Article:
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Church, high school offers Thanksgiving meals to those less fortunate

School isn’t in session and church isn’t in service on Thanksgiving, but both were busy as...
School isn’t in session and church isn’t in service on Thanksgiving, but both were busy as volunteers gathered to give out hot meals today.(WECT)
Published: Nov. 25, 2021 at 4:28 PM EST
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WILMINGTON, N.C. (WECT) - School isn’t in session and church isn’t in service on Thanksgiving, but both were busy as volunteers gathered to give out hot meals today.

Organizers of Northside Church’s Feast of Hope event noticed that many organizations give out supplies like a frozen turkey and boxes of unprepared foods to those that can’t afford it, but many families are looking for an already prepared meal to sit down with.

Today, volunteers gave out and even delivered meals to those who need it the most.

Each family gets dinner, dessert and care packages filled with toiletries. Last year, they handed out 500 meals to those in the community. This year, volunteers doubled the number. Leaders say it’s important to give back and just as important to get kids in the community involved in helping others, too.

“I think they see the importance and see how they can help other people and it takes a moment to not think about yourself,” said Aja Winstead, a Northside Church member and principal with Pender County Schools. “You really can help out other families. I think it’s important for all students to see and be able to have that moment of humbleness.”

Heide Trask High School participates in the event every year, giving students a chance to give back to their neighbors. This year, 250 meals went out to anyone who stopped by the school for any reason.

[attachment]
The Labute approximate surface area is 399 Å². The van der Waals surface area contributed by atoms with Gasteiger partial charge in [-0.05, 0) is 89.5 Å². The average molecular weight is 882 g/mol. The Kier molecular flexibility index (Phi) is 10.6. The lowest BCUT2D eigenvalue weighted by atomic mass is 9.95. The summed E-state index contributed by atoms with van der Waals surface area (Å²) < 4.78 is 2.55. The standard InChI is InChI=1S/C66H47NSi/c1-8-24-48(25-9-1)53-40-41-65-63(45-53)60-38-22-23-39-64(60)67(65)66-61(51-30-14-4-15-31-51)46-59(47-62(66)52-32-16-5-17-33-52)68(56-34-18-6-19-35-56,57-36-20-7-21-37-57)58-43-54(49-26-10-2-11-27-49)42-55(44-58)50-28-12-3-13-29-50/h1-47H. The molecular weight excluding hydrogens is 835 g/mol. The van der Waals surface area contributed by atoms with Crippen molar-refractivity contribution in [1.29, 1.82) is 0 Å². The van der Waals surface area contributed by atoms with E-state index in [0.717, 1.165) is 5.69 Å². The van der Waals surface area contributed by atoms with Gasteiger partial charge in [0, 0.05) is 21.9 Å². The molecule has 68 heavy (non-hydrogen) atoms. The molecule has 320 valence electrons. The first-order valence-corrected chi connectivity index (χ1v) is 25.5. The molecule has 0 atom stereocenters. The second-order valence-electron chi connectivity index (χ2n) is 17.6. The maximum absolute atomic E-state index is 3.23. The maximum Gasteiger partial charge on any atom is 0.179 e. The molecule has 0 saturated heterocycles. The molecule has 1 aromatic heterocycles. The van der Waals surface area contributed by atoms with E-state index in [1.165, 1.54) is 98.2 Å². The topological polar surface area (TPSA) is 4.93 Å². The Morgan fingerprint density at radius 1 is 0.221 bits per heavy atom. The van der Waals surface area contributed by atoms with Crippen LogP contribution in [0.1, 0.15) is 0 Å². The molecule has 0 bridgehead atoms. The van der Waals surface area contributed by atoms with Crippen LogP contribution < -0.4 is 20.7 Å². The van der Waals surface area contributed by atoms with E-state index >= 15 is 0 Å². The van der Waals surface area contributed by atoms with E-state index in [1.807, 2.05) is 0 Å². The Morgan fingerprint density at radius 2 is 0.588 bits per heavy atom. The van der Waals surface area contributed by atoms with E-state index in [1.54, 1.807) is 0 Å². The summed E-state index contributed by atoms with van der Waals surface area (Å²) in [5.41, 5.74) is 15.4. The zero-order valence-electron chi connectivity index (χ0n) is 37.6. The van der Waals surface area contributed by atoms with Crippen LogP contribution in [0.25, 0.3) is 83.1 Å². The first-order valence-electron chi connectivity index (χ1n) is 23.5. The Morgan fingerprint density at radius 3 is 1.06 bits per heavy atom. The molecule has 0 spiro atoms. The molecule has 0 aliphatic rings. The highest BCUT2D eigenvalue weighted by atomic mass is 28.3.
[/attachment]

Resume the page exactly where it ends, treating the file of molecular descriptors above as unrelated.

The holidays are typically a joyful time but for some, it’s more bittersweet.

RAY WINSTEAD, NORTHSIDE CHURCH “A lot of them are, believe it or not, are homeless right now,” said Ray Winstead, who leads the men’s ministry at Northside Church. “Some of them don’t have family. It’s a difficult time for them right now.”

As volunteers handed out the meals, people often talk about the rough patch they’re facing. They find that people from all walks of life may turn up at the event.

“She’s feeding her family, her friends, her landlord-- and they’re all in need,” said Ray Winstead. “One is blind and of course, they can’t get out. One has a double amputee, they can’t get out.”

“She was like ‘I was trying to think what I could scrounge together although we really didn’t have anything,’ and she just happened to see it on the news,” said one volunteer.

Her family has been in their shoes before--too heartbroken on the holidays to fix a meal.

“A few years ago, my father-in-law passed away,” said another volunteer. “He passed away in November, so Thanksgiving was no fun.”

Now, they’re giving back to those who lifted them up in tough times.

“You never know who needs what,” said Ray Winstead. “I’m so thankful each one of [the volunteers] came out today, spending time to help. Without [them,] we can’t do it. We are the hands and feet of Jesus.”

Volunteers finished boxing up the hot meals at around 10:00 Thursday morning but were outside Heide Trask handing them out until about 1:00 p.m.. In total, they prepared 1,000 meals. In 2020, the group handed out only 500.

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